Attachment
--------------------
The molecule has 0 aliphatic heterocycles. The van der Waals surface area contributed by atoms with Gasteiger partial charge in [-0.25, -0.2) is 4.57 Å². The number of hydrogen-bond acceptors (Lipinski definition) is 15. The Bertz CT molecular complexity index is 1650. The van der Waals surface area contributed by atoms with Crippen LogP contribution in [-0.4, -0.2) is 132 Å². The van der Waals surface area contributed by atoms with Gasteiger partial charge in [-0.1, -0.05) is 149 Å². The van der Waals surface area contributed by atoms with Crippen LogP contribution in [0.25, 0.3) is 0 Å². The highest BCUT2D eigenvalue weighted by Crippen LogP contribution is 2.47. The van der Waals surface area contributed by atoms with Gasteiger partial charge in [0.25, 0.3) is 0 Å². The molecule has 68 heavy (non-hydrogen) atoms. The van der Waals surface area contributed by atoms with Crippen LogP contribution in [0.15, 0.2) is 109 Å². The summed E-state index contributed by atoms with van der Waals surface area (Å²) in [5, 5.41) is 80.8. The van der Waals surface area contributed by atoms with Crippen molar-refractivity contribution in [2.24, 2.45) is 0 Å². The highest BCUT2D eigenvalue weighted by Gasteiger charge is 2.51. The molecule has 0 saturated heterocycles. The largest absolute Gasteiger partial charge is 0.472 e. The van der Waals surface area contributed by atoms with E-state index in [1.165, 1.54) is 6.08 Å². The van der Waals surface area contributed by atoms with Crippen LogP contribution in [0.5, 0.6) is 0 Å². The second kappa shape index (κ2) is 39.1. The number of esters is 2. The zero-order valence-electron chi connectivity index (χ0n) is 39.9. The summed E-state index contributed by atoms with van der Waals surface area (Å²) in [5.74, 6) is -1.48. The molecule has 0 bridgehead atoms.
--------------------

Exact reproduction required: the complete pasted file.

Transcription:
The molecule has 0 aliphatic heterocycles. The van der Waals surface area contributed by atoms with Gasteiger partial charge in [-0.25, -0.2) is 4.57 Å². The number of hydrogen-bond acceptors (Lipinski definition) is 15. The Bertz CT molecular complexity index is 1650. The van der Waals surface area contributed by atoms with Crippen LogP contribution in [-0.4, -0.2) is 132 Å². The van der Waals surface area contributed by atoms with Gasteiger partial charge in [-0.1, -0.05) is 149 Å². The van der Waals surface area contributed by atoms with Crippen LogP contribution in [0.25, 0.3) is 0 Å². The highest BCUT2D eigenvalue weighted by Crippen LogP contribution is 2.47. The van der Waals surface area contributed by atoms with Gasteiger partial charge in [0.25, 0.3) is 0 Å². The molecule has 68 heavy (non-hydrogen) atoms. The van der Waals surface area contributed by atoms with Crippen LogP contribution in [0.15, 0.2) is 109 Å². The summed E-state index contributed by atoms with van der Waals surface area (Å²) in [5, 5.41) is 80.8. The van der Waals surface area contributed by atoms with Crippen molar-refractivity contribution in [2.24, 2.45) is 0 Å². The highest BCUT2D eigenvalue weighted by Gasteiger charge is 2.51. The molecule has 0 saturated heterocycles. The largest absolute Gasteiger partial charge is 0.472 e. The van der Waals surface area contributed by atoms with E-state index in [1.165, 1.54) is 6.08 Å². The van der Waals surface area contributed by atoms with Crippen LogP contribution in [0.5, 0.6) is 0 Å². The second kappa shape index (κ2) is 39.1. The number of esters is 2. The zero-order valence-electron chi connectivity index (χ0n) is 39.9. The summed E-state index contributed by atoms with van der Waals surface area (Å²) in [5.74, 6) is -1.48. The molecule has 0 bridgehead atoms.